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Detection and discrimination of brief increments
The ability to detect a brief increment in intensity in a longer duration stimulus is often used as a measure of the intensity resolution of the auditory system, but it is unclear how listeners actually perform the task. Early investigators suggested that the decision as to the presence or absence of an increment was based on the overall energy within the critical band centered on the signal frequency. The use of signal energy falling outside of the critical band is often limited by introducing a noise masker. However, facets of the noise may impact increment detection beyond this intended purpose. Recent findings indicate that performance in increment detection can be impaired by envelope fluctuations in a masker. This interaction suggests an alternate decision process to energy detection based on detection or discrimination of envelope modulation. An energy-based decision device can be evaluated by comparing performance in a task where a listener is asked to detect a change in intensity to performance in a task where the listener is asked to identify the direction of the change. An energy-based decision process would predict better performance in identification than in detection. A modulation-based decision device can be evaluated by adding irregularity to the envelope through addition of a noise masker of varying bandwidth. The purpose of the current study was to evaluate the decision process underlying increment detection by comparing performance for detection and identification, and by evaluating the effect of noise on detection. Results indicate that listeners are better able to detect a change in intensity than to identify the direction of that change, where performance is virtually at chance. Thresholds for increment detection increase with increasing bandwidth for an on-frequency noise masker. While an off-frequency noise masker can produce masking at certain signal frequencies, there is no effect of bandwidth. A decision device based on energy detection cannot account for these results. A model that includes a modulation filter bank analysis of envelope modulation can account for observed data, but a model based on discrimination of spectral patterns does equally well. ^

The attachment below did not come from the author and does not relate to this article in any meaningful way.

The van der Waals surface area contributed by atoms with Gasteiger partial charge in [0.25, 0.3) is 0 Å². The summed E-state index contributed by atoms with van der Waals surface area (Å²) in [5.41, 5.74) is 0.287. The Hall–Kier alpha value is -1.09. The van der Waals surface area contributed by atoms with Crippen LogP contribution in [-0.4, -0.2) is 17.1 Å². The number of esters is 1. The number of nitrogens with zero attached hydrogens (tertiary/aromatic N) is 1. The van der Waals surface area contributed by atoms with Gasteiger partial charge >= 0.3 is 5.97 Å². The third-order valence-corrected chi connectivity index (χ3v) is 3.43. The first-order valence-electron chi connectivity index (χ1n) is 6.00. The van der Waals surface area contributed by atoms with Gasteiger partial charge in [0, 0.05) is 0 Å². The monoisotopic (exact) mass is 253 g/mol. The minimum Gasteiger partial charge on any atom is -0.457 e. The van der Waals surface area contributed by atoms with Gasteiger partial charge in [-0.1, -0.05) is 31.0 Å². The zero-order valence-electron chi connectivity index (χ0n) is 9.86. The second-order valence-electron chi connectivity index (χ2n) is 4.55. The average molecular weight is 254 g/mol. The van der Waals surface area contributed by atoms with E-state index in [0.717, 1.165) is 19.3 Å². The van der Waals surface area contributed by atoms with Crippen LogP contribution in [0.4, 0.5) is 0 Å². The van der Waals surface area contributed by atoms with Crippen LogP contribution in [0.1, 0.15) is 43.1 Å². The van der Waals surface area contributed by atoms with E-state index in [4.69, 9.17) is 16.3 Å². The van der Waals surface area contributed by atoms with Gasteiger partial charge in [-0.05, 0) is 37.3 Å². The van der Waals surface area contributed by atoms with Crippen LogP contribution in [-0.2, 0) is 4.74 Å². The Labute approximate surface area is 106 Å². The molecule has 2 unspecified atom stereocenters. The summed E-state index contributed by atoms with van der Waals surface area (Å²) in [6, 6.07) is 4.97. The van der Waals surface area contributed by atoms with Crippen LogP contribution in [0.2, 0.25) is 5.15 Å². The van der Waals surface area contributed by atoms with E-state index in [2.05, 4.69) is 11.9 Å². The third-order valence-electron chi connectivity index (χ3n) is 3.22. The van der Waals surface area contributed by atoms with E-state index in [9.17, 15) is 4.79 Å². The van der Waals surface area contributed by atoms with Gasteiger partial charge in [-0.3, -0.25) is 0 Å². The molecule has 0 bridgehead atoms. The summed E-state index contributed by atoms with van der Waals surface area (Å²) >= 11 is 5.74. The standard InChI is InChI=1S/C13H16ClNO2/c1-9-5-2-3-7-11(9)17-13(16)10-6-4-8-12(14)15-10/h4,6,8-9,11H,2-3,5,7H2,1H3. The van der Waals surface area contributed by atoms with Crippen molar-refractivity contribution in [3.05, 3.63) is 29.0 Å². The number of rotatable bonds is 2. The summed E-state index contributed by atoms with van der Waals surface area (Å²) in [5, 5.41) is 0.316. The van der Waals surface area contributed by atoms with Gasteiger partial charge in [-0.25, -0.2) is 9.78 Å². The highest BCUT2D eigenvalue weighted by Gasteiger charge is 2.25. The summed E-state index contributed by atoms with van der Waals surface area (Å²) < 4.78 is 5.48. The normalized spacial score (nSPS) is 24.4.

Health Sciences, Audiology
Messersmith, Jessica J, "Detection and discrimination of brief increments" (2008). ETD collection for University of Nebraska - Lincoln. AAI3330703.